Grundy's super duper exhibitions

Above: Brian Griffiths, 'Beneath the Stride of Giants', 2004. wood
Collection The Saatchi Gallery, London. Commissioned by Camden Arts Centre, London
Extra Ordinary
Blackpool has an important history of sideshow and fairground entertainment, which showcased the exotic, the amazing and the bizarre. With a resurgence in the popularity of such entertainment in recent years Extra Ordinary purposefully sets out to embrace this culture, looking at magic, horror, clairvoyance and spectacle, but removes its focus from the exotic to include artworks that find the extraordinary within the mundane.
The exhibition brings together artworks formed from everyday objects, or familiar routines and experiences repositioned to become absurd or magical. It includes Brian Griffths' 'Beneath the Stride of Giants', a vast maritime vessel, part real part mythical, constructed of salvaged furniture and discarded material.

Above:'Adam' being transported from London to Blackpool, 1939.
Image courtesy the Local and Family History Centre, Blackpool Central Library
Jacob Epstein and Blackpool
Jacob Epstein’s carving ‘Adam’ was first shown in Blackpool during the 1939 summer holiday season. During this time Jacob Epstein was a household name, synonymous with the negative opinions aimed at modern art. His works of Biblical subjects incorporating nakedness and sexuality were sensationalised by the press. The showing of 'Adam' was to be the start of a fascinating relationship between Epstein’s work and Blackpool that would stretch to 1961.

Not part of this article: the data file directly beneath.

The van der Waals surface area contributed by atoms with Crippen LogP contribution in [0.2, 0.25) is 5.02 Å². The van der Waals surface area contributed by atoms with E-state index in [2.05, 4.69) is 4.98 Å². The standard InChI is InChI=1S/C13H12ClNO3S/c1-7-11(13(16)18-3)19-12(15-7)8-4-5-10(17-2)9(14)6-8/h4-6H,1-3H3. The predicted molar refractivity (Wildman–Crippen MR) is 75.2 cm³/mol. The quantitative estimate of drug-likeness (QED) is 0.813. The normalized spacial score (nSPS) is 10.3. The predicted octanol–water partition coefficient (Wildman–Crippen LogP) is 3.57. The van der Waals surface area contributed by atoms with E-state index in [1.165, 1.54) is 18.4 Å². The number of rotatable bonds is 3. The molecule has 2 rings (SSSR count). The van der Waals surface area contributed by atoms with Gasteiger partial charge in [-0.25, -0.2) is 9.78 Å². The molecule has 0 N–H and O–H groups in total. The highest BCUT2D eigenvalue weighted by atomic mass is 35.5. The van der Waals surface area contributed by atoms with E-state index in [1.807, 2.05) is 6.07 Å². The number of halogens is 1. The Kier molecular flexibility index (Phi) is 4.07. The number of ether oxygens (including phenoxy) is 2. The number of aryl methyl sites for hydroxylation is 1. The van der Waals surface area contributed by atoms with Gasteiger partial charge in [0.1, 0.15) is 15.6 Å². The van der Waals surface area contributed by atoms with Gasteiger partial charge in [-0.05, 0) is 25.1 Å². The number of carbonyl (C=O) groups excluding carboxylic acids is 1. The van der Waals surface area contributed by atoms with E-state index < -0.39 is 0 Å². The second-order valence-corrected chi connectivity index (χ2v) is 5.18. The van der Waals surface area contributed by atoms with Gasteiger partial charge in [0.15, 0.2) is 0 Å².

Jacob Epstein and Blackpool looks back at these showings through a selection of the press coverage that was generated at the time to revaluate the events and reveal that they were not the freak shows at the fairground they have been branded by art critics and commentators in recent times, but a story of the clash between Modernist high art and popular culture.

For more information on these exhibitions, please follow this link: Grundy Art Gallery/Exhibitions